A nursing strike is when a baby suddenly refuses to breastfeed, after nursing well for weeks or months. It can last for several feedings, or even several days. Typically, it means that your baby is noticing something different when breastfeeding. Sometimes the cause of a nursing strike can be easily identified. More often, no cause is found.
Common causes include:
- Pain or discomfort. Whether the pain is in the baby’s mouth (such as from teething) or elsewhere (such as from a vaccination or injury), discomfort can cause the baby to become uninterested in breastfeeding.
- Illness. A stuffy nose or a cold can make it hard for your baby to breathe while breastfeeding. Constipation or diarrhea can cause her to lose interest in breastfeeding.
- Strange tastes or odors. Occasionally, menstruation (your monthly period) or something in your diet will change the taste of your milk. Some babies have nursing strikes when their mothers use a new deodorant, perfume, or lotion.
- Distractions. Overstimulation from a busy environment may distract your baby from breastfeeding.
Whatever the cause, remember that a nursing strike doesn’t mean your baby is ready to wean. She will typically resume breastfeeding within a few days.
You will want to maintain your milk supply and continue to nourish your baby during this time. To keep up your milk supply and avoid the discomfort of engorgement, hand express or pump.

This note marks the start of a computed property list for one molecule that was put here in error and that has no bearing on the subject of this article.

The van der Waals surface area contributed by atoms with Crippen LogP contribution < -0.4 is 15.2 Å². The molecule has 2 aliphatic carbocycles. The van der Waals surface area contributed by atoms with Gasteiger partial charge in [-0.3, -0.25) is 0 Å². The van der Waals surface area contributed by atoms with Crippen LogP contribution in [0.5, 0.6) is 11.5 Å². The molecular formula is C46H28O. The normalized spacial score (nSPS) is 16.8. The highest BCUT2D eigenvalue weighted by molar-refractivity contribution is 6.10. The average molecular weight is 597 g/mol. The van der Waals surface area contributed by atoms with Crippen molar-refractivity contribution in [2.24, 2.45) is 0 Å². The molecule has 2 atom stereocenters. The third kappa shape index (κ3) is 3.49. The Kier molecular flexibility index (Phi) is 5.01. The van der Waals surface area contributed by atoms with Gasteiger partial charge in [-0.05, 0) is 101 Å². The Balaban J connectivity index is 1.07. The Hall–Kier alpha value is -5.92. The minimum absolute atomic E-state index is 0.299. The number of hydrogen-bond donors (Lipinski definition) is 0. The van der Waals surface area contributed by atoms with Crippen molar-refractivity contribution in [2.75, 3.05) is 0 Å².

The following strategies will help you maintain your baby’s usual feeding routine:
- Continue to offer the breast. Try expressing a few drops of milk onto your nipple or your baby’s mouth as encouragement. Do not try to force her onto the breast. Stop if she seems frustrated. Give her your expressed milk by teaspoon, eye dropper, hollow-handled medicine spoon, or cup until she resumes breastfeeding.
- Avoid giving any more bottles than necessary. Bottles can be introduced after breastfeeding is well established—about six weeks after birth. However, babies use different techniques for sucking at the breast versus from a bottle and you’ll want to nurture breastfeeding skills during a nursing strike.
- Offer the breast when your baby is hungry or sleepy. Watch for early signs of hunger and offer the breast at those times, before providing any other foods. If your baby is relaxed or sleepy, she may be more apt to latch on and breastfeed.
- Change positions. If your baby is congested, try a more upright position. If she has had vaccinations, try to avoid contact with any sore spots. Similarly, if teething is the problem, rub her gums with a clean finger or clean, cool washcloth before feeding.
- Avoid distractions. Limit noise and other distractions during feedings. A quiet, dimly lit room might help.
- Soothe your baby. Give your baby your undivided attention. Hold her and cuddle her before attempting to breastfeed. Use gentle stroking, a soothing voice, and skin-to-skin contact.
The most important strategy of all is to be patient and relax. Nursing strikes seldom lead to weaning. As long as your child is taking in nutrients (by cup, spoon, or otherwise), peeing and pooping as usual, shows no signs of illness, and is otherwise happy, you need not worry.
Signs that you should contact your baby's doctor include:
- Refusing to feed, no matter how you give the milk
- Fewer wet or poopy diapers
- Other signs of dehydration, such as lack of tears during crying, dry mouth, sunken fontanelles (the soft spots between the bones of the skull)
- Weight loss
- Listlessness, change in temperament or other signs that concern you
If you notice any of these symptoms, consult your baby's health care provider to schedule a sick child visit or for additional guidance.